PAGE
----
Gain all you can, save all you can, give all you can. The words are simple, but in reality it’s a very hard thing to do. In fact, Wesley gave a very simple gut check for us to use if we get confused about what to do. I’ve updated his language a bit, but his challenge was a prayer that we can pray any time we are about to make a transaction: “Lord, you see that I am about to spend this money on that food, clothing, furniture, etc. I am spending this money as a steward of the resources you have entrusted to me, and I want to use this money the way You would desire. Let this purchase be a holy sacrifice, acceptable through Jesus Christ!” If you get confused, and don’t know if you are spending money according to God’s kingdom, just pray that simple prayer. If you can pray it with your whole heart, then spend the money and spend it joyfully. If for some reason you can’t pray it with an undivided heart, then you know what to do.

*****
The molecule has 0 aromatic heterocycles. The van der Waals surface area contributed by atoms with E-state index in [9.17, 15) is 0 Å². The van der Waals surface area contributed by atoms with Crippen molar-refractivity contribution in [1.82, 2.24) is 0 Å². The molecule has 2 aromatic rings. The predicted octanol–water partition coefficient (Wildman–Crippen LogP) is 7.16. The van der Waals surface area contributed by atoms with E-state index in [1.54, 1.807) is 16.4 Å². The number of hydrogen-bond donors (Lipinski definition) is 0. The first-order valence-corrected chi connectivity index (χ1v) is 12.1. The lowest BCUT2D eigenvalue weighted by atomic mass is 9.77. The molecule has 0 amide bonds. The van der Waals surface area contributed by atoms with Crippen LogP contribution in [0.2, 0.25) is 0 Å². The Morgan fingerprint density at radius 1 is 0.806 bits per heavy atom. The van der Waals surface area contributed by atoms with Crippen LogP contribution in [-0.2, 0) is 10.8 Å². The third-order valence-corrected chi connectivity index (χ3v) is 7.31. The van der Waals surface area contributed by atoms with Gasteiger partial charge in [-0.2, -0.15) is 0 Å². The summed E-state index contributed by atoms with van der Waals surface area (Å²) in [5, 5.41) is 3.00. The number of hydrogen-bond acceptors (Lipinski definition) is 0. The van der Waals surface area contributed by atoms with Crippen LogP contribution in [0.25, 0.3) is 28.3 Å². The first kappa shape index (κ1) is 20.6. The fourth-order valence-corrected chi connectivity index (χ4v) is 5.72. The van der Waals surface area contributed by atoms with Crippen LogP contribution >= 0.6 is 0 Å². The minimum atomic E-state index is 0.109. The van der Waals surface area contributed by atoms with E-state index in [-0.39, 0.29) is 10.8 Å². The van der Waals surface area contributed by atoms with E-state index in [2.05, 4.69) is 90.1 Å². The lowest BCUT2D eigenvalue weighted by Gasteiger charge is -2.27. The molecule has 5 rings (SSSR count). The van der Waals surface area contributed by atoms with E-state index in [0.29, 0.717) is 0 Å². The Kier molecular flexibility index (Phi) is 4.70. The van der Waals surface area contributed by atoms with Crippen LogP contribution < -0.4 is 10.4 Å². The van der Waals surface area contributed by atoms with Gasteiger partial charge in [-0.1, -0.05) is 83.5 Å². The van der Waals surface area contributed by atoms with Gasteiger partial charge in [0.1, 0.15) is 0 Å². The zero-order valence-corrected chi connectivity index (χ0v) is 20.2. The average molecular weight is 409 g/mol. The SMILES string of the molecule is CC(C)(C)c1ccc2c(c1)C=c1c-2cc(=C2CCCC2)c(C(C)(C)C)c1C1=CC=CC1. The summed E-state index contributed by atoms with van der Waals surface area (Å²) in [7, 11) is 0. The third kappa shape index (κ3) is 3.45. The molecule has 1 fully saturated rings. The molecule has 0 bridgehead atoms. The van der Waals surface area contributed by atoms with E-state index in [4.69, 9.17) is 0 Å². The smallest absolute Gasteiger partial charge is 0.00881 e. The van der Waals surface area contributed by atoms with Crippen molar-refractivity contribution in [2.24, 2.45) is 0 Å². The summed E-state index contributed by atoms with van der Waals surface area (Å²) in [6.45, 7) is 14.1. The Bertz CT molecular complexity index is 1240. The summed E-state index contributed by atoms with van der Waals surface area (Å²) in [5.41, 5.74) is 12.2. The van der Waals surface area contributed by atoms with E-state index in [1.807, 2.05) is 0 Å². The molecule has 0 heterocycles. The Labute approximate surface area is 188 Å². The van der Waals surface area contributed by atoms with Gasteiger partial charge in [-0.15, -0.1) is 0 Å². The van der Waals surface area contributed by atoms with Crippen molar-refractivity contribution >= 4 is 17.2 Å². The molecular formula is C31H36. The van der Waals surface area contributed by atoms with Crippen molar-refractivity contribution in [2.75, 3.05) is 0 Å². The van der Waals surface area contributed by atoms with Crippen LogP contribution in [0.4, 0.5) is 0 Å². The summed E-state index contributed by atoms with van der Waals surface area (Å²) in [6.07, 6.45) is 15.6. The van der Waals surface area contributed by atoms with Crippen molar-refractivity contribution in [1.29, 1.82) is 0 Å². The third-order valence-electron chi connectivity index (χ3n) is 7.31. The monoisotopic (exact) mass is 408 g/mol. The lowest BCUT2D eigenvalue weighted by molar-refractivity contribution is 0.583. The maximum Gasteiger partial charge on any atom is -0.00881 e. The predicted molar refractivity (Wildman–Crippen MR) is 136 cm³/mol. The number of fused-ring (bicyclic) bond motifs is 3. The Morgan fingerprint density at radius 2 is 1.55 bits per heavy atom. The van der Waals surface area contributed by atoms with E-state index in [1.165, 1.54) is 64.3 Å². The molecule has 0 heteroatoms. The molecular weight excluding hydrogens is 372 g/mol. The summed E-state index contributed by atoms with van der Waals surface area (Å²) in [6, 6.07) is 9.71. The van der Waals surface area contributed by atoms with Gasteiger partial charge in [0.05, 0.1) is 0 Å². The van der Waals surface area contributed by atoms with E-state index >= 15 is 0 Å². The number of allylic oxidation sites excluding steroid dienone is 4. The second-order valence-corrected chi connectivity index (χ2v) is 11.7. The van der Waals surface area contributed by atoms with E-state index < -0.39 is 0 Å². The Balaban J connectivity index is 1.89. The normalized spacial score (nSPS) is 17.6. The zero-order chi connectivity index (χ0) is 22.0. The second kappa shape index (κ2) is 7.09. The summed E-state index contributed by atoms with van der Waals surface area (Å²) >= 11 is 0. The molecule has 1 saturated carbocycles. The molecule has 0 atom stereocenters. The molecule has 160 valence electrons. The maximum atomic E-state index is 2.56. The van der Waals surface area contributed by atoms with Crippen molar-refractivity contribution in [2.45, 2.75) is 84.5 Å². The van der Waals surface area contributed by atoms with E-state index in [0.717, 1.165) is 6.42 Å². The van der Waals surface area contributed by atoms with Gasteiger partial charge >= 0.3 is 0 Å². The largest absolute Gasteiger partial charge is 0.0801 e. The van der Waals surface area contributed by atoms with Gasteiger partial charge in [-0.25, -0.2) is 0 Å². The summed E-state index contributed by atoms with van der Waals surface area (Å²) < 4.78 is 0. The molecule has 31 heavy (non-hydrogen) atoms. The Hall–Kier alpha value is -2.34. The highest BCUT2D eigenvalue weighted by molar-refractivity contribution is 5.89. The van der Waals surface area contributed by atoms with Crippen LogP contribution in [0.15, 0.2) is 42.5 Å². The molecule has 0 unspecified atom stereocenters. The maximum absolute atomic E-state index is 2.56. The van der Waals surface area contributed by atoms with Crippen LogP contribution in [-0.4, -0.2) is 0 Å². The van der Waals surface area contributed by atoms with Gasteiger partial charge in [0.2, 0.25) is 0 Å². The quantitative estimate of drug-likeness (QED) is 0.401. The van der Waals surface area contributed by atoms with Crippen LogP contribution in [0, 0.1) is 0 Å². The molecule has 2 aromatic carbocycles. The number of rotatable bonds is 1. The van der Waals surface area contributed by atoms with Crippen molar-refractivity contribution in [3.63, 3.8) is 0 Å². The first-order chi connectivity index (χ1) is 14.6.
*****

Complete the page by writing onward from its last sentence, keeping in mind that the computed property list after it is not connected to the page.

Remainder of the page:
That may still be hard for us all to grasp and truly imagine, but what if we all really lived this way? How much in our world could chance, if we all took this call seriously? If we all gained as much as possible, through honest, healthy and ethical means, if we all lived on as little as possible to enjoy life in God’s kingdom, and we all gave every penny we could, what would be possible? How many problems in our world could change? How many people could be spared from disaster and despair? The picture that Jesus is calling us to, the picture that Wesley paints in his description of this passage, is a beautiful picture of the kingdom of God the way God intended it. All of us, viewing every dollar as a gift, and using it accordingly.